And you, dear readers, have you recently made beautiful artistic discoveries? Share your favorite ones in the comments below, and tell me how they have resonated with your own life. I will be thrilled to read you!

If you feel like diving into the rich cultural offer of Paris, and immerse yourself into the city’s beauty and singularity, I’d be happy to support you with my programs. Don’t hesitate to contact me.

With love and gratitude,
Lydie

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PS: another point I’d like to make with this blogpost is to encourage you to get aware on how much love you share with the world through your own work. If that consideration makes you feel uneasy, it might be time for you to shift your perception about your job (and you don’t need to be a pediatrician, a great cook or a massage therapist to improve people’s life! ANY job is a venue for spreading love – this morning a young lady from the electricity company came home to read my meter: she was so kind and joyful that in 30 seconds, she just made my day!)  You might even feel you need to reconsider your professional choices. For either situation, I can support you as well, as I have my own practice as a Holistic Life Coach. Do not hesitate to contact me to find out more, I offer a 30-minute free discovery session. I also work via phone or video calls, so the distance is no issue at all,  and you can exchange with me from the comfort of your home 🙂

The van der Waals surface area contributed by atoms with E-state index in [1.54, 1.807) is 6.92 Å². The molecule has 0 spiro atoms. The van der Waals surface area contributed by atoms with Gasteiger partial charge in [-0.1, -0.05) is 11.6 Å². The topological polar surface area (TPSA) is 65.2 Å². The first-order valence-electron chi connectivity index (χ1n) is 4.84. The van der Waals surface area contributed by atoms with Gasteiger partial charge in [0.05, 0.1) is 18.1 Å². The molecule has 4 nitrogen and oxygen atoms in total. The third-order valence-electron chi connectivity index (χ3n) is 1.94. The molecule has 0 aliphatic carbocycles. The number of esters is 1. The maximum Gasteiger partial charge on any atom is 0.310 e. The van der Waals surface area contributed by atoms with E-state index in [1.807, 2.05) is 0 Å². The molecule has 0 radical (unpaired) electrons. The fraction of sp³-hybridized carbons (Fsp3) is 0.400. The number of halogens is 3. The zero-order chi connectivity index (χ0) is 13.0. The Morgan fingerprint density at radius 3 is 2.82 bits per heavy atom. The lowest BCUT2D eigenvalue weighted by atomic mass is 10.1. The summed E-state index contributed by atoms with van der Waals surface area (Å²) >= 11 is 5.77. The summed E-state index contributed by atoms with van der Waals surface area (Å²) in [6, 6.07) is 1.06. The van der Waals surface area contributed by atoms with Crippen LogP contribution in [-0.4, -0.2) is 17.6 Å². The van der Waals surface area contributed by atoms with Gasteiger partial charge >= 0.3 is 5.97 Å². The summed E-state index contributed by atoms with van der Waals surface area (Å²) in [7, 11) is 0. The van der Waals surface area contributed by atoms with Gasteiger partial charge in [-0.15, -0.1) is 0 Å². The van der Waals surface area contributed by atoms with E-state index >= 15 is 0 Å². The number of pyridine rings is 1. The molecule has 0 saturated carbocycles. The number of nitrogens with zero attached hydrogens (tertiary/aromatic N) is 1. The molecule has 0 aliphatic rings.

3 replies
  1. Mandy Boekenoogen
    Mandy Boekenoogen says:

    Lydie your writing is beautiful. I felt like I was reading from a biography of the artist. You captured so many interesting points from professional to personal and brought your own love into your writing that I clearly felt and was able to receive. Excellent job.

    Love you girl!
    Mandy

    Reply